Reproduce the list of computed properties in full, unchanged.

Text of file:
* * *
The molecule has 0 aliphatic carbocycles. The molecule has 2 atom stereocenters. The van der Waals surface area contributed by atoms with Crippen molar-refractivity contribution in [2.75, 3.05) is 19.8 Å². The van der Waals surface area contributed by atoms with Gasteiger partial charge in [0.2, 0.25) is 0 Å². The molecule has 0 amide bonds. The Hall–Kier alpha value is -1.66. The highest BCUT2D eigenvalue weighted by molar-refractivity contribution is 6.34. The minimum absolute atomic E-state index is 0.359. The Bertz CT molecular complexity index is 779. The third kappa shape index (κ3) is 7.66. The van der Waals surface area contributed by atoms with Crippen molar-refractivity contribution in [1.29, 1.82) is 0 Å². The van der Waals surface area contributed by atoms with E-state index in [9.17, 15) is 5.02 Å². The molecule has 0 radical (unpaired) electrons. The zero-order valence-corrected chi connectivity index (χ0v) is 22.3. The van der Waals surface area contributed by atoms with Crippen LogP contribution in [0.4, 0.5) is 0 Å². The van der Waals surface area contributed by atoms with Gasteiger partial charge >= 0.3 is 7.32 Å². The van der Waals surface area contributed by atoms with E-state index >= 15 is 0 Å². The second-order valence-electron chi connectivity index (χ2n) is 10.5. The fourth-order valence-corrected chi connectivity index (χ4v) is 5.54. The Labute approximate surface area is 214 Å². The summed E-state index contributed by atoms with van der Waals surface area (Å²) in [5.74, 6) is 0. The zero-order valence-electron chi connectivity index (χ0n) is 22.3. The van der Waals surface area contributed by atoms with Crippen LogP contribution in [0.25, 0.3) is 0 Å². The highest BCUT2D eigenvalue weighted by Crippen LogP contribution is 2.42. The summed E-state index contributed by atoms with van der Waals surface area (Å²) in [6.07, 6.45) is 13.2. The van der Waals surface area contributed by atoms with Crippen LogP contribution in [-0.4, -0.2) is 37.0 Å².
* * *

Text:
The molecule has 0 aliphatic carbocycles. The molecule has 2 atom stereocenters. The van der Waals surface area contributed by atoms with Crippen molar-refractivity contribution in [2.75, 3.05) is 19.8 Å². The van der Waals surface area contributed by atoms with Gasteiger partial charge in [0.2, 0.25) is 0 Å². The molecule has 0 amide bonds. The Hall–Kier alpha value is -1.66. The highest BCUT2D eigenvalue weighted by molar-refractivity contribution is 6.34. The minimum absolute atomic E-state index is 0.359. The Bertz CT molecular complexity index is 779. The third kappa shape index (κ3) is 7.66. The van der Waals surface area contributed by atoms with Crippen molar-refractivity contribution in [1.29, 1.82) is 0 Å². The van der Waals surface area contributed by atoms with E-state index in [9.17, 15) is 5.02 Å². The molecule has 0 radical (unpaired) electrons. The zero-order valence-corrected chi connectivity index (χ0v) is 22.3. The van der Waals surface area contributed by atoms with Crippen LogP contribution in [0.4, 0.5) is 0 Å². The van der Waals surface area contributed by atoms with Gasteiger partial charge >= 0.3 is 7.32 Å². The van der Waals surface area contributed by atoms with E-state index >= 15 is 0 Å². The second-order valence-electron chi connectivity index (χ2n) is 10.5. The fourth-order valence-corrected chi connectivity index (χ4v) is 5.54. The Labute approximate surface area is 214 Å². The summed E-state index contributed by atoms with van der Waals surface area (Å²) in [5.74, 6) is 0. The zero-order valence-electron chi connectivity index (χ0n) is 22.3. The van der Waals surface area contributed by atoms with Crippen LogP contribution in [0.25, 0.3) is 0 Å². The highest BCUT2D eigenvalue weighted by Crippen LogP contribution is 2.42. The summed E-state index contributed by atoms with van der Waals surface area (Å²) in [6.07, 6.45) is 13.2. The van der Waals surface area contributed by atoms with Crippen LogP contribution in [-0.4, -0.2) is 37.0 Å².